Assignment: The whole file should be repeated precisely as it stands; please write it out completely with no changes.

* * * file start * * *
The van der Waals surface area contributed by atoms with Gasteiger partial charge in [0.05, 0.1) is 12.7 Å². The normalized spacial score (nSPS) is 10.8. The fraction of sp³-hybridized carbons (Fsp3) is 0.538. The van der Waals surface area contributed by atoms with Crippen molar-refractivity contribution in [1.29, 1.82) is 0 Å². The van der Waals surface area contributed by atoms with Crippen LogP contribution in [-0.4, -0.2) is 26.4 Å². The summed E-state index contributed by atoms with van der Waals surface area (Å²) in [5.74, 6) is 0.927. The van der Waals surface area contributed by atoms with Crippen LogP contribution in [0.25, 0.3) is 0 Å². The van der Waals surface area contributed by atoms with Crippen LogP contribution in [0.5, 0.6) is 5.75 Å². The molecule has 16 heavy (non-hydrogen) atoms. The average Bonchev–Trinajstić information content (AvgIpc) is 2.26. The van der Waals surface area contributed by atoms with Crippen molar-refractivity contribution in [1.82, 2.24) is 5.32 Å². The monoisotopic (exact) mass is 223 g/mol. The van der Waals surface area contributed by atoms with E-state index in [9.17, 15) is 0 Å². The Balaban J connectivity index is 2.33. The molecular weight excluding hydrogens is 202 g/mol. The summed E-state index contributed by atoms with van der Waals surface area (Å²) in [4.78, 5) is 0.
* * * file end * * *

The van der Waals surface area contributed by atoms with Gasteiger partial charge in [0.05, 0.1) is 12.7 Å². The normalized spacial score (nSPS) is 10.8. The fraction of sp³-hybridized carbons (Fsp3) is 0.538. The van der Waals surface area contributed by atoms with Crippen molar-refractivity contribution in [1.29, 1.82) is 0 Å². The van der Waals surface area contributed by atoms with Crippen LogP contribution in [-0.4, -0.2) is 26.4 Å². The summed E-state index contributed by atoms with van der Waals surface area (Å²) in [5.74, 6) is 0.927. The van der Waals surface area contributed by atoms with Crippen LogP contribution in [0.25, 0.3) is 0 Å². The van der Waals surface area contributed by atoms with Crippen LogP contribution in [0.5, 0.6) is 5.75 Å². The molecule has 16 heavy (non-hydrogen) atoms. The average Bonchev–Trinajstić information content (AvgIpc) is 2.26. The van der Waals surface area contributed by atoms with Crippen molar-refractivity contribution in [1.82, 2.24) is 5.32 Å². The monoisotopic (exact) mass is 223 g/mol. The van der Waals surface area contributed by atoms with E-state index in [9.17, 15) is 0 Å². The Balaban J connectivity index is 2.33. The molecular weight excluding hydrogens is 202 g/mol. The summed E-state index contributed by atoms with van der Waals surface area (Å²) in [4.78, 5) is 0.